Few things compare to the sensation of being nearly completely submerged in a virtual environment, which is why many people think the technology will naturally fit into the Metaverse.
With the introduction of Meta accounts, which the company claims will make it easier for customers to access its Meta Horizons platform using Oculus VR headsets, Mark Zuckerberg’s Meta is making a significant investment on this technology.
Mary Spio, the founder and CEO of the Metaverse platform CEEK, is another person flying the VR metaverse banner. In an interview with Cointelgraph, Spio makes the case that users need to be completely involved in a Metaverse in order for it to be effective.
Musicians and sportsmen may communicate directly with their following in a virtual environment with the aid of Spio’s metaverse platform CEEK.
Because “the benefits of the Metaverse cannot be completely experienced in the non-VR mode,” Spio claimed that her platform chose to prioritize VR immersion.
“Virtual Reality enables full immersion and creates that sense of presence, real emotions, and memories; no different than actually being at a time and place in real life.”
However, Spio acknowledges that before VR technology is widely used, content, usability, and accessibility must all be satisfied. This is why Spio’s metaverse must support both VR and non-VR accessibility.
For the Metaverse and VR adoption, she predicts a “quantum jump” within the next two to three years.
However, Janine Yorio, CEO of Everyrealm, a creator of the Metaverse ecosystem, disagrees. According to Yorio, Metaverse platforms and VR technologies should advance independently of one another without taking each other into account.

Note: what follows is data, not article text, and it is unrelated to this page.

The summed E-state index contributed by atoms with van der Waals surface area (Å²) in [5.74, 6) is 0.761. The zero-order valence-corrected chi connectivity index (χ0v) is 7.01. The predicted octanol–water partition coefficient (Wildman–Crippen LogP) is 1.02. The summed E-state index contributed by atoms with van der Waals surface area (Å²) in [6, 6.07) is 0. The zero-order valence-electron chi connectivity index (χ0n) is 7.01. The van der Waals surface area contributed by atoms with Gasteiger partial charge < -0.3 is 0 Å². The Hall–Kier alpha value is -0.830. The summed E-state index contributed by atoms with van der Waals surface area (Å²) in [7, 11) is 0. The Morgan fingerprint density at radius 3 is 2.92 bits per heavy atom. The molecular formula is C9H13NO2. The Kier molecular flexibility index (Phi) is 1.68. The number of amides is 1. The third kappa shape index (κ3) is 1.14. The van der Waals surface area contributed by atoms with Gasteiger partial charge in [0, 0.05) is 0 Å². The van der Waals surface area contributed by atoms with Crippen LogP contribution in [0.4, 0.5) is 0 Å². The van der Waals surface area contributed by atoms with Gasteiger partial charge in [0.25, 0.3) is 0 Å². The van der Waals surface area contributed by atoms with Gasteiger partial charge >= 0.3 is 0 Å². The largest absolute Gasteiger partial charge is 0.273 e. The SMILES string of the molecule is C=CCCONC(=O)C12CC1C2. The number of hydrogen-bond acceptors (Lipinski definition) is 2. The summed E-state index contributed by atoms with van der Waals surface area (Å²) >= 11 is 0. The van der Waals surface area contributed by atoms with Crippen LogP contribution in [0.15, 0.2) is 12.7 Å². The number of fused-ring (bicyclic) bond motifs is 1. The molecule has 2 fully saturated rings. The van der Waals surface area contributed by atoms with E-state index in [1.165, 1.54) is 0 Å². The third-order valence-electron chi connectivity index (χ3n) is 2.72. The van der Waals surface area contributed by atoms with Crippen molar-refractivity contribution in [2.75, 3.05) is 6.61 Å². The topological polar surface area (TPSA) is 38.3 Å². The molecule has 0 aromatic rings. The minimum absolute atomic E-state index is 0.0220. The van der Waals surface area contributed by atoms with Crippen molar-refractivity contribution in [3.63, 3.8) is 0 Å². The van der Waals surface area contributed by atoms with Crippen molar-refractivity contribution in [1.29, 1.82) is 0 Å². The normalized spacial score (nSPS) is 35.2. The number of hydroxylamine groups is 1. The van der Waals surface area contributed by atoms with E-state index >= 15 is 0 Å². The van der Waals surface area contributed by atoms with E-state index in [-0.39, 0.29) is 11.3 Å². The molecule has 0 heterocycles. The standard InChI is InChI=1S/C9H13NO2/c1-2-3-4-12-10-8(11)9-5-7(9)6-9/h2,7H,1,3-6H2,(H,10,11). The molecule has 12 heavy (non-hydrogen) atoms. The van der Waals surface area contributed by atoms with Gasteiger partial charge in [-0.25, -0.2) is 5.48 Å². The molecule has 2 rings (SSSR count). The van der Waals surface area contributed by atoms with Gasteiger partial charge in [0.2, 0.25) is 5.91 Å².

According to her assessment, only a very tiny proportion of Metaverse experiences are being developed for VR, such as CEEK, and she notes that it is unlikely that VR will significantly alter the course of history any time soon.
This is due to “technical hurdles” and people’s natural inclination for technology’s most informal uses:
“People typically game or engage with technology while they are doing something else. That is impossible when using a VR headset which effectively blocks out the rest of the world and makes the user physically vulnerable while using it.”
Statistics show that, according to Virtual Reality Marketing, the VR business will be worth roughly $4.8 billion in 2021, with just 2.4 headsets per hundred households. Compare that to Web 2.0 Metaverse businesses, which have a market valuation of $14.8 trillion, and the $7.1 billion value of the Metaverse token market, according CoinGecko.
Ricky Pearce, the creative and technical director of Human Park, adopted a neutral approach in the meanwhile.
Although he acknowledged that VR implementation “isn’t off the cards,” he told Cointelegraph in an interview that it may take five to ten years before VR becomes a Metaverse-ready item owing to developer-side restrictions and the multiple barriers to broad adoption.
According to Pearce, the headgear presents the biggest challenge, which Oculus has mostly overcome by making it more widely available. But for at least the next five years, connection and gaming will continue to be significant challenges.
According to Pearce, “physical limits that hinder those things from joining on a basic level” may make it impossible to overcome some of the integration problems with VR and Metaverse.
“When we saw VR kickoff, you could see that there was potential. But the mechanical components to be able to deliver a sustained enjoyable experience just weren’t there, and they still aren’t now.”
Although VR has not yet been included to Human Park’s platform, it is a potential future addition.